On the other hand, the flavonoids controlling the aroma and flavor are secondary metabolites, being synthesized in response to an excess of photoassimilation [51]. The expression level of the transcripts related with flavonoid biosynthesis were increased in the “off” year leaves in relation to the “on” year ones in the olive tree. A similar gene expression pattern was observed with citrus buds, being based on flavonoids acting as a reservoir for the photoassimilation surplus [48]. Taking account the higher expression of transcripts related to the oxidation-reduction, carbohydrate metabolism and mineral transport, together with flavonoid biosynthesis in “off” year leaves, we conclude that the nutritional status may be the principal key controlling the alternate bearing in the olive tree. Supporting the present work, a wide range of the genes targeted by the olive tree miRNA were found to be mainly involved in the carbohydrate metabolic pathways [30].

Flowering

Although an olive tree typically produces a large amount of flowers when it blossoms, only a small percentage of them become fruits in the “on” year. In fact, it has been found that when an olive tree enters an ‘on’ year, the flower and inflorescence density is not correlated to the fruit density [52].

Interestingly, the fructification process alters both the floral bud differentiation and the flowering induction, being recognized as an inhibitor of the flowering in the fruit trees as previously indicated. Thus, the “off” year leaves showed significantly increased expression levels of the genes cift (citrus flowering locus T) and soc1 (suppressor of overexpression of constants 1), which are responsible for flowering, as compared with those from the “on” year leaves in mandarin [53]. However, the microarray data of the present work indicates that the expression level of the only one transcript related to flower development (GO243632_1) was altered among the “on” and “off” year leaves. The expression of GO243632_1 was two-fold higher in the “off” year leaves as compared to the “on” year ones in the olive tree. Nevertheless, the microarray data suggests that the flowering is not the main factor in the alternate bearing in the olive tree.

Endogenous Plant Hormones

Previous studies have indicated that the endogenous plant-growth hormones influence the alternate bearing. In fact, significant differences were revealed in the presence of some endogenous plant growth hormones including the abscisic acid (ABA), gibberellins like the gibberellic acids (GA3 and GA4) and auxins like the indole-3-acetic acid (IAA), between the “on” and “off” years for the olive tree samples [7], [54]. Thus, the floral formation was inhibited in the presence of high GA3 levels, whereas the application of high concentrations of GA4, ABA and cytokinins resulted in elevated levels of flower formation in the olive tree [7]. It has been stated that high levels of GA3 caused vegetative growth, negatively affecting the generative bud development in the following year. The “on” and “off” year buds had equal amounts of ABA in orange, being suggested that the ABA was not related to the alternate bearing. On the other hand, the 2-trans-abscisic acid (t-ABA) was almost twice the concentration of the ABA in the “on” year buds, with the difference decreasing at later sampling dates. Consequently, the impact of the t-ABA on the bud dormancy was proposed in orange [55]. On the contrary, it has been found that the “off” year olive trees produced more ABA than the “on” year ones [56].

The olive tree microarray analyses of this work showed that among 246 differentially expressed genes between the “on” and “off” year leaves, irrespective to their developmental stage, only 14 genes were found to be associated to hormone regulation (Table S4). Of these, five genes (probes fgenesh4_pg.C_scaffold_19987000001, eugene3.00160596, eugene3.00020895, eugene3.00170500 and FL683585_1) showed significantly elevated expressions in the “on” year leaves, as compared to the “off” year ones. The other nine transcripts (probes grail3.0111003801, GO245518_1, GO245517_1, GO243107_1, GO245994_1, FN998690_1, GO244677_1, GO243685_1 and gw1.VII.2355.1) revealed opposite expression patterns. Lavee [57] reported that the phytohormones were present at lower levels in the olive tree than in other fruit trees. Consequently, our results indicate that although the endogenous hormones had an influence on the alternate bearing at a certain level, they were not the key determinants of this phenomenon in the olive tree.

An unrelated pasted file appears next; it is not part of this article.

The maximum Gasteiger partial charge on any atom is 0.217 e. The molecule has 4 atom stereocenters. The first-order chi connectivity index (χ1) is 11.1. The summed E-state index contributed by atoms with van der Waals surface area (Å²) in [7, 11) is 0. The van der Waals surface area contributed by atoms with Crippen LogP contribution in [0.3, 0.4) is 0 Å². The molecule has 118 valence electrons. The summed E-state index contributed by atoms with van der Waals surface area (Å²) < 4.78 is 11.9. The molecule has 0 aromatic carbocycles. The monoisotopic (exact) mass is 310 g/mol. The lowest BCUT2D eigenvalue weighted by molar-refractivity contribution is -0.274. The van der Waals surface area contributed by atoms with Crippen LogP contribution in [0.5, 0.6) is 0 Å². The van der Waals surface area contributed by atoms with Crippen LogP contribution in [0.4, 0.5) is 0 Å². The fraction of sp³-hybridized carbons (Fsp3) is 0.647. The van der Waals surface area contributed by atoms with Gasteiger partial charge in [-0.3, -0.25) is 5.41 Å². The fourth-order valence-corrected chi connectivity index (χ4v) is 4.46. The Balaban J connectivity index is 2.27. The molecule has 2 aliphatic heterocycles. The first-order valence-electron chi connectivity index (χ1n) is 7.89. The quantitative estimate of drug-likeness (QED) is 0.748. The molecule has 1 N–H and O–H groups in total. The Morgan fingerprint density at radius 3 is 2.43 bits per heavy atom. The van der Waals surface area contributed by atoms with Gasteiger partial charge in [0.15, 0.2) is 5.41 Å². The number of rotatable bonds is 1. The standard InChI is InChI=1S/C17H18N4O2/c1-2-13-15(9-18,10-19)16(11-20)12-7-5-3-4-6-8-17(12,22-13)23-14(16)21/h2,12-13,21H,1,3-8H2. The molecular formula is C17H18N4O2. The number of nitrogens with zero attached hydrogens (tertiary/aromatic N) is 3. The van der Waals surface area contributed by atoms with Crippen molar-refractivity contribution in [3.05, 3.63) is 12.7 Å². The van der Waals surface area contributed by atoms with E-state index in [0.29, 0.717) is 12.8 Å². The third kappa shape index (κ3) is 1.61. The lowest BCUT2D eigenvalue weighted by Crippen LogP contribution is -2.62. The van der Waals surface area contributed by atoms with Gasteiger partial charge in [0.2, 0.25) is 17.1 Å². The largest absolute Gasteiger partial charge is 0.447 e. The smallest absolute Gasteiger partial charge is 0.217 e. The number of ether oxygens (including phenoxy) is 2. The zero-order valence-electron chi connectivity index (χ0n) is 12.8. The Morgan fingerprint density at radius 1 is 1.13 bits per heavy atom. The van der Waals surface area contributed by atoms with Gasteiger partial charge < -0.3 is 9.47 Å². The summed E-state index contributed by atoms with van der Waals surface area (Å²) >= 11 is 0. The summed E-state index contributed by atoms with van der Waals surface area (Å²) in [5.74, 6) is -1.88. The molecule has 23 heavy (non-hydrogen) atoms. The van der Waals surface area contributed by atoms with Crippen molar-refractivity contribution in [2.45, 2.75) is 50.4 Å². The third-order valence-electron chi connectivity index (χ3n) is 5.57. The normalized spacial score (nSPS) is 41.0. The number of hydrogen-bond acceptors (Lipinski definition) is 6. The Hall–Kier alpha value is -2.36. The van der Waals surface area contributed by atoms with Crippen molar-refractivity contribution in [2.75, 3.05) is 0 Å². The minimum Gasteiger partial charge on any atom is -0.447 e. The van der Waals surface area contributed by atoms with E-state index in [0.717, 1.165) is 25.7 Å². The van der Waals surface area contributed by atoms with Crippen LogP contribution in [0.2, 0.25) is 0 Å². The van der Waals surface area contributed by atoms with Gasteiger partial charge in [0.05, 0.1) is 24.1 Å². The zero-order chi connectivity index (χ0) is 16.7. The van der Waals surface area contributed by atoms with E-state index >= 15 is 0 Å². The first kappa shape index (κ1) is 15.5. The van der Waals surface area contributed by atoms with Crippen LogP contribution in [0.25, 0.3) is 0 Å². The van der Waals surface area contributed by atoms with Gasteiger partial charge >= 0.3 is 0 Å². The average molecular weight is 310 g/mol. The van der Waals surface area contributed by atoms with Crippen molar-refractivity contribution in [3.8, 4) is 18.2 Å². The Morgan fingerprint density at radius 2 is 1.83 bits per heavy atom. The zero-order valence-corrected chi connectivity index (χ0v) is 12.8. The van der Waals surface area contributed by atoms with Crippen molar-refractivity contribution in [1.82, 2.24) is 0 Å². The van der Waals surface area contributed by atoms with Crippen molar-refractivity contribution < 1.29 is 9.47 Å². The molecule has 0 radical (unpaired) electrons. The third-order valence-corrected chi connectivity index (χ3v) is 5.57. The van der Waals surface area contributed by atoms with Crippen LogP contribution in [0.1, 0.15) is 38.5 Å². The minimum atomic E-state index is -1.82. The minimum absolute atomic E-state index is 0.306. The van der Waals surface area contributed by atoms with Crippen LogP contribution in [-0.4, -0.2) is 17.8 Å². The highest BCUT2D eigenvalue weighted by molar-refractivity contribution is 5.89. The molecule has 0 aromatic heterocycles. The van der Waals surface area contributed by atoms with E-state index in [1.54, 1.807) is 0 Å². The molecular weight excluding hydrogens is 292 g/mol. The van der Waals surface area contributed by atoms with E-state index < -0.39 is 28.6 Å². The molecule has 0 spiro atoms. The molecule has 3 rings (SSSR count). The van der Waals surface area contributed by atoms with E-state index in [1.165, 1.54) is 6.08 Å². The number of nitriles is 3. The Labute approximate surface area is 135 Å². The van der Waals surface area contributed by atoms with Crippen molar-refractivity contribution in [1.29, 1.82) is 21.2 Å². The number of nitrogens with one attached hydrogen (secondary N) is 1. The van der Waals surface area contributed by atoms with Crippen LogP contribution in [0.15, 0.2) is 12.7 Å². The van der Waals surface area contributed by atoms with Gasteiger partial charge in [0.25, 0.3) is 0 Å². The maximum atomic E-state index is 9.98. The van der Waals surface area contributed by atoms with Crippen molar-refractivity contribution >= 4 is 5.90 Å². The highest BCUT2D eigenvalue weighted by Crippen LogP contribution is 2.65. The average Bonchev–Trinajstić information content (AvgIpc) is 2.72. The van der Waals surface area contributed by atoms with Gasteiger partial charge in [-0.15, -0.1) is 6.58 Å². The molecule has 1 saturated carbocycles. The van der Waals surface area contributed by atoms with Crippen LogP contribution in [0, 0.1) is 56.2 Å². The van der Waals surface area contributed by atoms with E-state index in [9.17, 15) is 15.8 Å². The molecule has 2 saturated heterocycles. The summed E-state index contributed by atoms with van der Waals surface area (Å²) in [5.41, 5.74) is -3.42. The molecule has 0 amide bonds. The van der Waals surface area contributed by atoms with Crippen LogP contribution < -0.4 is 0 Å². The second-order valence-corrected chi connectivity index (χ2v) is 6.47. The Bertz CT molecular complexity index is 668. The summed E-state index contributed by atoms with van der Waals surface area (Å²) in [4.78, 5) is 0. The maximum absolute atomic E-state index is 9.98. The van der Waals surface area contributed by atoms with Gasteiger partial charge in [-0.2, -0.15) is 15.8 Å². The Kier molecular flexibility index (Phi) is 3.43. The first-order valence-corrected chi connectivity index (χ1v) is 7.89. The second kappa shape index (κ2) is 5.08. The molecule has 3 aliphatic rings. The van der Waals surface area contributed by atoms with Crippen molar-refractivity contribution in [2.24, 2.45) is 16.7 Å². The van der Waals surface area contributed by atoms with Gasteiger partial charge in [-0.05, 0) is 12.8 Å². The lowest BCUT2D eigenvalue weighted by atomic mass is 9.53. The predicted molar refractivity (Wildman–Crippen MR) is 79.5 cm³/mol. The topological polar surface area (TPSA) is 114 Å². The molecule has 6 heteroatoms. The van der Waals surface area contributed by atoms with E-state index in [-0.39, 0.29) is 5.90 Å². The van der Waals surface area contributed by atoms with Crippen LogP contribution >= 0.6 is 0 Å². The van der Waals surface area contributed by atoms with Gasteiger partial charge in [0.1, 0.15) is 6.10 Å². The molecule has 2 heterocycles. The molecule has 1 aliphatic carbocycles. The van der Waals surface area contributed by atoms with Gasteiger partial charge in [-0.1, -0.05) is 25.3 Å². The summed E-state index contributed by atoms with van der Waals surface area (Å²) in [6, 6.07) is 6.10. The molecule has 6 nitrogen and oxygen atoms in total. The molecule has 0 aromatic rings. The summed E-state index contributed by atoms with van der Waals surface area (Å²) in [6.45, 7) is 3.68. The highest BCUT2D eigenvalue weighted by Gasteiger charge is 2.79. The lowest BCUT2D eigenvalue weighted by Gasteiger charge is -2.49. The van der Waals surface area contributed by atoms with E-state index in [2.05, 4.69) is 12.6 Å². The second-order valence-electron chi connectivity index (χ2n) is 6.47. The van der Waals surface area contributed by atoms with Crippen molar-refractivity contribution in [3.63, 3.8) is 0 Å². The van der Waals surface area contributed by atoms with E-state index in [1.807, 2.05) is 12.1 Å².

In summary, a total of 136,628 oligonucleotide probe sets were arrayed in this first microarray gene expression profiling of six O. europaea samples from fruits and leaves. The gene expression profiles with regard to the different tissues and developmental stages were examined. The expression of the transcripts greatly varied among the six studied libraries, indicating the involvement of diverse processes in response to bearing. The expressions of the transcripts for different organs under different developmental phases indicated that the nutrition metabolism had a remarkable impact on the olive tree alternate bearing. Additionally, the hormonal control also played relevant roles in this complex phenomenon.

Supporting Information

Table S1

Normalized signal intensities of the 54,515 probes.

(TXT)

Table S2

Differentially expressed transcripts between juvenile and mature leaves. Fold changes were given in log2-based numbers. (−) indicates down-regulation.

(DOCX)

Table S3

Differentially expressed transcripts between mature and juvenile leaves, irrespective to the bearing year. Fold changes were given in log2-based numbers. (−) indicates down-regulation.

(DOCX)

Table S4

Differentially expressed transcripts between the “on” and “off” years. Fold changes were given in log2-based numbers. (−) indicates down-regulation.

(DOCX)

Table S5

The raw qRT-PCR data.

(DOCX)

Acknowledgments

The authors appriciate the reviewers for usefull and critical revising of the manuscript.

Funding Statement

TUBITAK with grant no: 1090661 and the MINECO (Spain, project number AGL2010-17316) are gratefully acknowledged. The funders had no role in study design, data collection and analysis, decision to publish, or preparation of the manuscript.